• Join over 1.2 million students every month
  • Accelerate your learning by 29%
  • Unlimited access from just £6.99 per month

A comparison of Red Room and Farthing House.

Extracts from this document...

Introduction

A comparison of Red Room and Farthing House Having read and analysed two short stories which both deal with the un-natural, I now intend to compare them in detail. The Red Room is a short story from the nineteenth century, which is about a man who visits a haunted house to prove that there is no ghost or anything of such a nature inhabiting the house, and therefore proving that ghosts do not exist at all. Farthing house is a story written after the nineteenth century, about a woman who also visits a house. However, it is that of her aunty, and upon staying there, she also encounters a ghost. In order to compare the two stories, I will examine the following factors: * Characters * Plot * Settings * Style * Language The first indication that represents the differences in the stories is the titles. Although both stories are similar in content, the titles represent very different genres. 'The Red Room', through the use of the word 'red' immediately indicates that the genre will be horror, as the colour red simultaneously signifies blood, fear, and death. This is exemplified by the fact that the story is not called the green or blue room, as this would immediately change the feeling of the book. Red could have been specially used to signify horror and danger and in this story could also indicate that something bad happens or has happened in the room. ...read more.

Middle

Females tend to describe things in more detail, which is shown here clearly. The two stories also include a range of different characters. In The Red Room, the other characters are the three 'old' people who live in the house, and the actual ghost. However in Farthing house, the only characters apart from the main character, Mrs Flower, are the matron, Aunt Addy and the actual ghost. The number of characters used also indicates something, as in The Red Room there are three characters, and three is an unlucky number, and further shows the nature of the story. The plots in both stories are very similar, in that they are both centred on the unnatural. In both the Red Room and Farthing House, there are characters that visit houses, which they have never visited before. However, they visit the houses for different purposes and with different intentions in mind. The man in 'The Red Room' visits the house knowing there is supposed paranormal activity within it, and his intentions are of proving that ghosts do not actually exist in the red room and that it is the 'old' people's imaginations. Whereas in Farthing House Mrs Flower is not aware that there could be another presence in the house besides her and the other residents of the house. ...read more.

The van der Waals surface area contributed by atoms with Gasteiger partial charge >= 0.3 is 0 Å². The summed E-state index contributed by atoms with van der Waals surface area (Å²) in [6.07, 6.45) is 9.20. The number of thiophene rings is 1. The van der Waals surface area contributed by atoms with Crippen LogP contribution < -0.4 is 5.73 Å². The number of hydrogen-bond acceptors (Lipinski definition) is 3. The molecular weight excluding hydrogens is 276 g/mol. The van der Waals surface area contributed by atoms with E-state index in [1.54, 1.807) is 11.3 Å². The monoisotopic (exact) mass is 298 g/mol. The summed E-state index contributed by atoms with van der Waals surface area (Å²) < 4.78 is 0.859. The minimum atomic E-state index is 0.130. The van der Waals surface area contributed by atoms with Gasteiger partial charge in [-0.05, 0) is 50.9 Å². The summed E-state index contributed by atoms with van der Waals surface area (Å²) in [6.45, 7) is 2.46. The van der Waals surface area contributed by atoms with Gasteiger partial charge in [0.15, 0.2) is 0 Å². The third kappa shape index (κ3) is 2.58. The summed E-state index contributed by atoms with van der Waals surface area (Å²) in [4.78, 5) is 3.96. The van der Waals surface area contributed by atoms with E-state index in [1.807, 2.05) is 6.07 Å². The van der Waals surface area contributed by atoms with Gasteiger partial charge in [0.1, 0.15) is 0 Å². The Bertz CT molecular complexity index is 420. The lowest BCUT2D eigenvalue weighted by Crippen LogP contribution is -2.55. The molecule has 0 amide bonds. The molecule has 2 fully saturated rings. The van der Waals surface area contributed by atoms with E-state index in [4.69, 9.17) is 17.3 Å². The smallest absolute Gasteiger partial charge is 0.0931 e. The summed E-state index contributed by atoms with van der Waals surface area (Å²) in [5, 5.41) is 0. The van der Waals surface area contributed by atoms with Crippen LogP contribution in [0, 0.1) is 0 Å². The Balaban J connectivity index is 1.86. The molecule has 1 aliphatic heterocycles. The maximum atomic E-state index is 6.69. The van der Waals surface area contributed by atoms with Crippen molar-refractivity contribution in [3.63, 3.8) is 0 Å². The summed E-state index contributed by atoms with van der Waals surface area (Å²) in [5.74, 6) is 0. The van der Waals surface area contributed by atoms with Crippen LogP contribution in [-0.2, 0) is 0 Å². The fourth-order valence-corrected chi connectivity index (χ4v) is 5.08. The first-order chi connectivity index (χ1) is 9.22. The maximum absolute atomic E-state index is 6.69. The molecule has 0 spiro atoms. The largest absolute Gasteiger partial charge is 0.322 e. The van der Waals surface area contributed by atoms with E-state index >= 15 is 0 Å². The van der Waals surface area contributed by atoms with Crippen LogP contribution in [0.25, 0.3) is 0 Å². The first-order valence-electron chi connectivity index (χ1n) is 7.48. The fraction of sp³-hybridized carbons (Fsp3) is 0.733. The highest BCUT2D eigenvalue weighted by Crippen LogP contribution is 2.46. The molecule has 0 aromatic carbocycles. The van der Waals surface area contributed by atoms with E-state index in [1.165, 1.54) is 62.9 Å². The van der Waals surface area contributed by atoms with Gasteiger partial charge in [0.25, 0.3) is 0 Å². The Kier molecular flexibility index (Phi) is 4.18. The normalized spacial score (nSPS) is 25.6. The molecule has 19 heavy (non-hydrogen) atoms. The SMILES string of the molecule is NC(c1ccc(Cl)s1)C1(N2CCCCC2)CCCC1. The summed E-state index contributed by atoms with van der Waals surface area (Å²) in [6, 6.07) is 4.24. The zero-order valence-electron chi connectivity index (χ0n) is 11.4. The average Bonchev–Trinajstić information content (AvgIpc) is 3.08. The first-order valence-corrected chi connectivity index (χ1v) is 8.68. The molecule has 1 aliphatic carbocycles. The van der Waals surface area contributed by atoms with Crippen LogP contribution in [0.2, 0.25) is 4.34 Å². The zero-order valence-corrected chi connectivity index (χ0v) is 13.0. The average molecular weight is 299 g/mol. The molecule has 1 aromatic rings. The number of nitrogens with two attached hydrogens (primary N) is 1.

Conclusion

In 'The Red Room', there is the young duke and in 'Farthing House', the young mother who is missing her baby, and by the end of the story appears to find it again. The styles of the stories reflect the times in which they were written. 'The Red Room' was written in the nineteenth century, which is reflected in the long descriptive passages, which are used to describe the details of the ornate ornaments and other structures in the room. In 'Farthing House', the style is quite modern as the story was written within the last decade. The language of both stories is quite different. Although, they are both written in the first person to make the stories more feasible. This has the effect of making the stories more realistic. The main difference is that 'The Red Room', is written with long descriptive passages: 'There were candles in the sockets of the sconces and whatever dust had gathered on the carpets or upon the polished flooring was distributed so evenly as to be invisible in the moonlight.' The above quote is an example of a long winded sentence, describing the room. In 'Farthing House', however, there is less emphasis on detail, on more emphasis on describing people's feelings. Subsequently this makes 'Farthinh House' easier to read and understand. In conclusion, 'The Red Room', and 'Farthing House' are closely linked in subject matter, although written centuries apart. Nida Nagra 11RHY ...read more.